New plant uses unique edge architecture to run at the pace of modern business
With demand for hand sanitizer more than doubling across the US, and continuing annual growth of more than 20% expected in coming years, 2020 presented the cleaning industry with a big financial opportunity. Emerald 66 Enterprises (E66) mobilized resources to meet this need, setting up shop in an empty denim processing plant in Seminole, Oklahoma, U.S.A.
In only three months, E66 had automated manufacturing lines producing up to 1 million bottles of hand sanitizer a week in a cGMP-compliant facility, and they continue to expand their core process capabilities at a rapid clip.
“When we say we do stuff quick,” says E66 chief of operations, Robert Bodnar, “we're talking days, not weeks or months.”
In this blog series, we’ll follow E66’s growth, examining the technologies and techniques they and long-time OptoPartner Northeast Automation Company (NACI) used to achieve competitive advantage in a challenging market environment.
Getting down to business
When E66 hired NACI to automate their bottling and packaging process, they understood they needed to move fast. They were competing against low-paid, high-volume workforces operating manually and believed they could use technology to do more with a smaller, better-paid workforce.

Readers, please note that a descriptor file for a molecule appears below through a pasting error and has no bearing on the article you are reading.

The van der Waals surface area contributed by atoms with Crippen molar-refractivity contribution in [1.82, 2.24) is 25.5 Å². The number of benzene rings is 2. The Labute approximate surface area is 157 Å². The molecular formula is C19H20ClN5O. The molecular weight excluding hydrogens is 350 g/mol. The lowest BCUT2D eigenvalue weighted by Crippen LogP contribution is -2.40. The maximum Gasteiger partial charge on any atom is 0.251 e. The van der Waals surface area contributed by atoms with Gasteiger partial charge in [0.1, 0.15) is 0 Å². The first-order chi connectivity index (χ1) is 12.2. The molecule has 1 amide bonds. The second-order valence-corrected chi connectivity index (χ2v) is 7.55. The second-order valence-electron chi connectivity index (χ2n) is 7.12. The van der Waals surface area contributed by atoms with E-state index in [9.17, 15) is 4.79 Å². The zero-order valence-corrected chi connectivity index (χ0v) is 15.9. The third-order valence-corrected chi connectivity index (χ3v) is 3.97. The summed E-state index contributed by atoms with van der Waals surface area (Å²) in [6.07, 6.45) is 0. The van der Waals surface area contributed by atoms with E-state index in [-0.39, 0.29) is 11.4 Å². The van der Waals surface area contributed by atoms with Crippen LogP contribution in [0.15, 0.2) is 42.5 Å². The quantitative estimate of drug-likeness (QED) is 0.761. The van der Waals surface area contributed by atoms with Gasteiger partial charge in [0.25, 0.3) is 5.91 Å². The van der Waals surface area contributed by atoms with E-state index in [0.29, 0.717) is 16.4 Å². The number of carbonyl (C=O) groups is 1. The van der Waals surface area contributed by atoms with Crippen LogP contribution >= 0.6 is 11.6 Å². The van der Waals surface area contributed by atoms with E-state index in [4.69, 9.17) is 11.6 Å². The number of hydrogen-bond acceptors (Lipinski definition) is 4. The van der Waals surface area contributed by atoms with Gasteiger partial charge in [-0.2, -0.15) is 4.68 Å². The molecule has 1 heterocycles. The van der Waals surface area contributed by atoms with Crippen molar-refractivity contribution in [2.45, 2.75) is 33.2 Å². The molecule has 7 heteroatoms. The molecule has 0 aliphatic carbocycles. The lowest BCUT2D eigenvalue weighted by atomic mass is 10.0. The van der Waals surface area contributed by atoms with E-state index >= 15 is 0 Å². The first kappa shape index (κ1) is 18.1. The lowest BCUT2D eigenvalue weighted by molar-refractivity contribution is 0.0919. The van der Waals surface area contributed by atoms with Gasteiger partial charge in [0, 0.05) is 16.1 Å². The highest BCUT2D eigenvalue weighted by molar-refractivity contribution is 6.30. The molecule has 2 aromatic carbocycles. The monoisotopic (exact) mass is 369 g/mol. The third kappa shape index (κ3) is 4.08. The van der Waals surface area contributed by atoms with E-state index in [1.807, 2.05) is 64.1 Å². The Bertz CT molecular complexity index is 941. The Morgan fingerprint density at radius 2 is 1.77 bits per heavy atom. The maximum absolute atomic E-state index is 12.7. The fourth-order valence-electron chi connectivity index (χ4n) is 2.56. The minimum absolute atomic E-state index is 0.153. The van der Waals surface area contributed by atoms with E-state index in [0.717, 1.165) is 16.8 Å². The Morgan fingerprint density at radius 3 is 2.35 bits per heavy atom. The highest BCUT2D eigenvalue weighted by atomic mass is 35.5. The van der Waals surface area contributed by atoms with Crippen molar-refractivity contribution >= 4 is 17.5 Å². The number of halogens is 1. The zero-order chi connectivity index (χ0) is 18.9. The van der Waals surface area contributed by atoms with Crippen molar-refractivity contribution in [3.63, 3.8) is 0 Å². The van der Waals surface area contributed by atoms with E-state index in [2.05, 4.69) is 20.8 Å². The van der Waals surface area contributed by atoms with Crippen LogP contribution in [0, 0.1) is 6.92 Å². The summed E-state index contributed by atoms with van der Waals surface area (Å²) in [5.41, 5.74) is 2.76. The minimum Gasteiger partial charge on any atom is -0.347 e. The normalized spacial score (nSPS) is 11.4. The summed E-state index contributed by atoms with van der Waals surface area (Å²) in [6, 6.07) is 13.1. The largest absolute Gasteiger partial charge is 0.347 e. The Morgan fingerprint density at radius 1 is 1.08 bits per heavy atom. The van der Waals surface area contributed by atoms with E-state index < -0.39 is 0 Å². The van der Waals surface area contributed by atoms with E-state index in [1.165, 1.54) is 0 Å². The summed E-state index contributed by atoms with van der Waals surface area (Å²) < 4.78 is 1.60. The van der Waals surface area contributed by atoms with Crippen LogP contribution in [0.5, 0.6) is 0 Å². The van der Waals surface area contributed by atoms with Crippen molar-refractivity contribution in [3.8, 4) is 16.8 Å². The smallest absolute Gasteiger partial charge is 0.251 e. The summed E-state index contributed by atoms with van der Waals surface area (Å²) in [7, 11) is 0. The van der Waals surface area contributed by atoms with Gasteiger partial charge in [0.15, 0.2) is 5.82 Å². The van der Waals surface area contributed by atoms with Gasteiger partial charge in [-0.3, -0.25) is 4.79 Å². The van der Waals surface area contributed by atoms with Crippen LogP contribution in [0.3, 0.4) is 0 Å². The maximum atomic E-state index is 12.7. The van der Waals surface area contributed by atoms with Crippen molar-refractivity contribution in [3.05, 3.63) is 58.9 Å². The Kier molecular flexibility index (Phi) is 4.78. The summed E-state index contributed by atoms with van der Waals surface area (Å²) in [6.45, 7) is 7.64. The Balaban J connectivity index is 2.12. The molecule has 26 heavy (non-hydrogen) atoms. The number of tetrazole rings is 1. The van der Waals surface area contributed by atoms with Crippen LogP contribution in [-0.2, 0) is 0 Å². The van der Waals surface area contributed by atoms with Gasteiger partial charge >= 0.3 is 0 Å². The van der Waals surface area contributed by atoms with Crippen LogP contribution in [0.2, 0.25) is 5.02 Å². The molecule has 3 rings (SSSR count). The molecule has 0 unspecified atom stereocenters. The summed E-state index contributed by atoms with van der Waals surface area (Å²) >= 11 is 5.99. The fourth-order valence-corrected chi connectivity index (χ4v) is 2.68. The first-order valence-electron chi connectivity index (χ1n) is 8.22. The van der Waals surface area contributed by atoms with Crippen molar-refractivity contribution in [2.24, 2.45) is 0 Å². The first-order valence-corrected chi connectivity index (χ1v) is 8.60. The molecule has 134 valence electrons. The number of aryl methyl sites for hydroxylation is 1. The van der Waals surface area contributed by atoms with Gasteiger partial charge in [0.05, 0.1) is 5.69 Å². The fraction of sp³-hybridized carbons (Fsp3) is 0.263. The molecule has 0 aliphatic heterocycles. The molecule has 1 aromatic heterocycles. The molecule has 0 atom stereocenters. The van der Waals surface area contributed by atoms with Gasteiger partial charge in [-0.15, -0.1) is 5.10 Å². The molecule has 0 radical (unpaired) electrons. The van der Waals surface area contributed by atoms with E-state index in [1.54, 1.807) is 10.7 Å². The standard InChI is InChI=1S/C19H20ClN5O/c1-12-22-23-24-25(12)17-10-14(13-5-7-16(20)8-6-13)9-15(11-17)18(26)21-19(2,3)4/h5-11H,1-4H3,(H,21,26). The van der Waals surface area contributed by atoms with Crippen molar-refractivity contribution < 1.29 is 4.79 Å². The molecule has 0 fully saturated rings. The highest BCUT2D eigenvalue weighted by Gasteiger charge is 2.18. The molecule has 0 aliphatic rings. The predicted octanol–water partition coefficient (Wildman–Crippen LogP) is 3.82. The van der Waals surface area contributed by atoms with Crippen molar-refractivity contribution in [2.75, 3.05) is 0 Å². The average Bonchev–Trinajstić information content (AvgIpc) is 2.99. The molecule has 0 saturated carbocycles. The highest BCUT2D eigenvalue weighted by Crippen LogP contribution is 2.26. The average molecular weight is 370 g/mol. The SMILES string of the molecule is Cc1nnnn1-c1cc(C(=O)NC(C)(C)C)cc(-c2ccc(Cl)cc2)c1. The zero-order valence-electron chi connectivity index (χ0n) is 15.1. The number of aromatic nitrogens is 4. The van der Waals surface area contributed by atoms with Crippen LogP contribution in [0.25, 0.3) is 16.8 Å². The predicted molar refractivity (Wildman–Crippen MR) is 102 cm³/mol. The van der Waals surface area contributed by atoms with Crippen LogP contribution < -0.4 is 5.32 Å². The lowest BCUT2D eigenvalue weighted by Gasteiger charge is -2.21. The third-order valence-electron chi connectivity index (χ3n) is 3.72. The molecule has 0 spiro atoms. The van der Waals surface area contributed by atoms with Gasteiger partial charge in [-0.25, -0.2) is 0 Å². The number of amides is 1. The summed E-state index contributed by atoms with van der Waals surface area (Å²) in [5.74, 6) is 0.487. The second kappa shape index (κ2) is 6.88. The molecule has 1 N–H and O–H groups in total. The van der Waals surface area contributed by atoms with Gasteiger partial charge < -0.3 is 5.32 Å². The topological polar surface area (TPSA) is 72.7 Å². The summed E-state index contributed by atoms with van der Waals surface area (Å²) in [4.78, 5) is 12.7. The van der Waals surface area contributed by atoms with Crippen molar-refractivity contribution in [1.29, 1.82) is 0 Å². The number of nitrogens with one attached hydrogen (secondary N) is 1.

The quickest way to build a new packaging process was by acquiring a variety of equipment at auction, leaving NACI the task of integrating it all into a cohesive system. Tom Coombs, principal engineer at NACI, decided to make Opto 22’s groov devices the focus of their strategy so they could use edge computing to build an information management system as they scaled up.
“Each piece of equipment needs to be intelligent,” Tom explains. “We’re going to make every conveyor and every device smart.” It’s a bold aspiration, for sure, but buying secondhand equipment meant that quality varied widely. NACI had to get creative in order to design a cohesive system at the speed that Emerald 66 needed.
Layered distributed control
To address the different circumstances his team needed to deal with, Tom proposed a unique architecture that enabled separate control systems to function together and also laid a foundation for E66’s data acquisition goals.
Partial Emerald 66 architecture
At the top level, Tom used a groov EPIC edge programmable industrial controller to supervise the process lines and connect disparate devices through REST APIs.
Equipment that arrived with defunct control systems was integrated into this network as remote I/O through SNAP-PAC-R1 controllers, which also provided specialty I/O options not yet available on EPIC.